Viera and Hagan had little new to offer. Truth is, at the moment, the connection lies in the hands of Pasco County, which has commissioned a study to determine if melding Mansfield and Kinnan is worthwhile. According to Pasco County commissioner Mike Moore, most of the Pasco residents he has heard from are opposed to the connection because of the potential of increased traffic.

The Pasco study also is looking at two other connections between Wesley Chapel and New Tampa through K-Bar Ranch, but none can be done as quickly, nor would provide the relief for BBD, or the convenience, that a Kinnan-Mansfield connection would offer. That study is supposed to be completed by the end of this year.

“Kinnan has always been planned to open up,’’ Hagan said. “Pasco said that as soon as (Mansfield) was completed to Wiregrass, it would be connected. They reneged on that.”

Hagan, who spearheaded a $250,000 commitment by Hillsborough’s BOCC to build the connection, even suggested looking into using eminent domain to get the roads connected.

“We are doing whatever we can,’’ Hagan said. 

Speaking on Kinnan, K-Bar Ranch resident April Ingram may be one of those in New Tampa opposed to the connection unless safeguards are put in place.

She gave an impassioned plea for drivers along Kinnan St. to watch their speeds, and for the enforcement of traffic laws. Ingram said she and her 9-year-old son fear walking or biking around that area of New Tampa.

“We have almost been mowed down several times on Kinnan,” she said. “I’ve seen cars driving 50 mph through here. I live here so I can go outside, with my son, to ride bikes, to walk. And every day, I am scared to death we are going to be hit by a car.”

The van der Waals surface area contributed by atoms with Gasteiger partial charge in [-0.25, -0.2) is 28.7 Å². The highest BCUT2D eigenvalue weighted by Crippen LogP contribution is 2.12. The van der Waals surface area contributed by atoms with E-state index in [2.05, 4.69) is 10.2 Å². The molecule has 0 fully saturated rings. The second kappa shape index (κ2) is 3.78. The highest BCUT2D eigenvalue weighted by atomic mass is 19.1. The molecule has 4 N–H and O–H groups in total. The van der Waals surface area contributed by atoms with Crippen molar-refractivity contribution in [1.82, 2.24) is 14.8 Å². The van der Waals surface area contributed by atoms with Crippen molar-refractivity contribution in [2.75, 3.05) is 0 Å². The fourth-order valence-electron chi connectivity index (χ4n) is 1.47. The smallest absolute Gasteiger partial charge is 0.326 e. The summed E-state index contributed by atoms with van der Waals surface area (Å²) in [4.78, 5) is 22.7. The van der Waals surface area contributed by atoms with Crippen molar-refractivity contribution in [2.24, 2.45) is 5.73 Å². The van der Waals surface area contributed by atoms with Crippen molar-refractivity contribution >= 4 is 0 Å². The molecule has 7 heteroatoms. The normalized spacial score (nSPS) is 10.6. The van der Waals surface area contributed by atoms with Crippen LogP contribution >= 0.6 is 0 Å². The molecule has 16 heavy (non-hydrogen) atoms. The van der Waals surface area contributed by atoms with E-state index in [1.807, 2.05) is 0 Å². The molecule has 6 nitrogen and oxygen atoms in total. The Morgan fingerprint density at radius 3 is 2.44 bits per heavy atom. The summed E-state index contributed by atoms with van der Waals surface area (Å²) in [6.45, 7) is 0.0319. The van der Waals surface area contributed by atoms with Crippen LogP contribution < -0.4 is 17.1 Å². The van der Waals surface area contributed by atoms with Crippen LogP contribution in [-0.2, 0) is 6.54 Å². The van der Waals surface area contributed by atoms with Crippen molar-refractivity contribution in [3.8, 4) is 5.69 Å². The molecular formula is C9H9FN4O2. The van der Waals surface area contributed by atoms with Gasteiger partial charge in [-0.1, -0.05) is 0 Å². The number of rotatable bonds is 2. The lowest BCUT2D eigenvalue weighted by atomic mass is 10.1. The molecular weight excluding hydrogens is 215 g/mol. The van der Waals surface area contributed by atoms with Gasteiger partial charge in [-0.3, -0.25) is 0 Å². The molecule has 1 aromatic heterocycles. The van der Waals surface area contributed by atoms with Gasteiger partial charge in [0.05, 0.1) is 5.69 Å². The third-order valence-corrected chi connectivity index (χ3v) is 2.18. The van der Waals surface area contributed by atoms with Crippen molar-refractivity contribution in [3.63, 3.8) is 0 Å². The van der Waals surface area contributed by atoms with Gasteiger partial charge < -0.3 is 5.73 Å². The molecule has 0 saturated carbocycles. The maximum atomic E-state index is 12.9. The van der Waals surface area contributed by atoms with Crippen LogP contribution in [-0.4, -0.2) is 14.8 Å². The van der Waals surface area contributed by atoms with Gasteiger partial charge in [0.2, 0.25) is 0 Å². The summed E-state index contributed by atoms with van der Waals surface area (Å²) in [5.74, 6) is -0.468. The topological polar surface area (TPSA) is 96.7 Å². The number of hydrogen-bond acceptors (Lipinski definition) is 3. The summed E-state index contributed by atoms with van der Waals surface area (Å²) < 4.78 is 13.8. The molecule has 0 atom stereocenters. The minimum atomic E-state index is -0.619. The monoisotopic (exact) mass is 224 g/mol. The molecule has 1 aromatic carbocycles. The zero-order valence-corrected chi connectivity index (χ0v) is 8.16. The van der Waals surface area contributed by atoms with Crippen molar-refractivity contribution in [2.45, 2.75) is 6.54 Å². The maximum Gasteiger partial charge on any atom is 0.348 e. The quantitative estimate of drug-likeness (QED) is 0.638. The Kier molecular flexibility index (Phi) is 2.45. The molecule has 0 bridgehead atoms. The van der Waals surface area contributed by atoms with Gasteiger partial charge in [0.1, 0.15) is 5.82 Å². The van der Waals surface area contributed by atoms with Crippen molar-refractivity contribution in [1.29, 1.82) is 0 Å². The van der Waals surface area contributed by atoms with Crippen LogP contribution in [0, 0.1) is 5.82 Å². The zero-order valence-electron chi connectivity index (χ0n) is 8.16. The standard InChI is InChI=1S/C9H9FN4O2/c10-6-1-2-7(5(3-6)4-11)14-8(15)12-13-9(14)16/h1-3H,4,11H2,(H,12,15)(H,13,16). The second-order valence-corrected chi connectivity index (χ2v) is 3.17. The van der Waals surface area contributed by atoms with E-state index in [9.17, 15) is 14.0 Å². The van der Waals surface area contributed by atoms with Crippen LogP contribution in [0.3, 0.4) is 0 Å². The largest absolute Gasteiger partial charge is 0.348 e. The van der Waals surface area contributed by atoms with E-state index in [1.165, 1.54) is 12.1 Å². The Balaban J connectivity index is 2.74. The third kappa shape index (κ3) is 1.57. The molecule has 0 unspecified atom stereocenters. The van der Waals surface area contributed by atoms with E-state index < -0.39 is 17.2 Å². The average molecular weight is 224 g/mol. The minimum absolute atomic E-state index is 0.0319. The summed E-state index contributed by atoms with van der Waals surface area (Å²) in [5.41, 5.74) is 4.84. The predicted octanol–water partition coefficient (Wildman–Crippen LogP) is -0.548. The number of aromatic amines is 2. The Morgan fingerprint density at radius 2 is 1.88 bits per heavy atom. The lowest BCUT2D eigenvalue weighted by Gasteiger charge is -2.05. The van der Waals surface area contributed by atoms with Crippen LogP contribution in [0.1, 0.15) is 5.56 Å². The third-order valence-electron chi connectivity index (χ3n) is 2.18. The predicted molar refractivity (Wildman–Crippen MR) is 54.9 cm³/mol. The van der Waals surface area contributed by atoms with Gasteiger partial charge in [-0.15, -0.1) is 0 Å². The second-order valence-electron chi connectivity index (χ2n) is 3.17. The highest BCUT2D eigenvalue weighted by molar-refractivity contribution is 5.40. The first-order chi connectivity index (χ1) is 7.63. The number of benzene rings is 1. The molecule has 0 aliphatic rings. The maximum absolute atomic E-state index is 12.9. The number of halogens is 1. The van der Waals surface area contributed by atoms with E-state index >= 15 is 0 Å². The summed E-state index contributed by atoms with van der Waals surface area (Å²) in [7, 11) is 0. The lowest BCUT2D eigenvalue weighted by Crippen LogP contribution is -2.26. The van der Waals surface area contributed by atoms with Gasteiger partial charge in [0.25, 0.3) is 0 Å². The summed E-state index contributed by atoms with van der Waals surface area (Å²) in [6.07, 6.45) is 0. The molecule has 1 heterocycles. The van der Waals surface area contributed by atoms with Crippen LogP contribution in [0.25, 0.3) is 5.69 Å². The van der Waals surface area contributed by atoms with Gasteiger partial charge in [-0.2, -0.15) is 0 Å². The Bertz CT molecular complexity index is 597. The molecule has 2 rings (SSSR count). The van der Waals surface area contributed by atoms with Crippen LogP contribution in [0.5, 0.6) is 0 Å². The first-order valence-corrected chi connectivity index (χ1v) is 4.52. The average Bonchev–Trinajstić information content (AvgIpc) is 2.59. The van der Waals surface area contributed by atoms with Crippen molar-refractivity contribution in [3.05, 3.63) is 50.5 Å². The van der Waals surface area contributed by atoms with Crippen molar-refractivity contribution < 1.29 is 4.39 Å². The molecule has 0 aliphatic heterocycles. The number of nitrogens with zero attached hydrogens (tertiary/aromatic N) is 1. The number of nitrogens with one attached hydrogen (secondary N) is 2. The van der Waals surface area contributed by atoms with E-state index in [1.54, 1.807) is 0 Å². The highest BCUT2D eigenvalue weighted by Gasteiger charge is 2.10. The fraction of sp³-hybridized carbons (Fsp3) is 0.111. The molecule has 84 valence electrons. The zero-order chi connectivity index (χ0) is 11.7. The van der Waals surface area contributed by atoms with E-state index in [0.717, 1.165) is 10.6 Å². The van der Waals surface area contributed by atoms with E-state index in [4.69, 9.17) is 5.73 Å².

Although no one else spoke on this topic, a few people in the room nodded their heads.

Afterwards, another woman came up to Ingram to tell her she totally agreed. She said sometimes, she too wonders, “Is somebody going to die today?”

Ingram also criticized the drivers trying to make a  right turn onto Cross Creek from BBD for cutting off other drivers and essentially creating a second turn lane that backs up traffic all the way past the Hunter’s Green entrance.

A USF employee, Ingram said she now takes Morris Bridge Rd. home (instead of the BBD exit off I-75) because, “it can take 40 minutes trying to take a right onto Cross Creek.”

Ingram thinks a few tickets might end the problem, but has been disappointed to see a lack of enforcement by the Tampa Police Department. Hagan noted that he was stuck in that same traffic on his way to the town hall.

Viera said the city is currently studying the lights at the busy intersection in hopes of resolving the traffic build-up.

New Tampa resident Jeffrey Blank was on Ingram’s side as well.

“I’m from New York and New Jersey, so I’m used to traffic in Manhattan,’’ Blank said. “That  intersection? It makes Manhattan look good.”

Blank’s solution? Think ahead.

“Why don’t the county and city account for the traffic new developments are going to bring (before approving them), instead of waiting until it’s too late?,” he asked.

It might have been the best question of the night.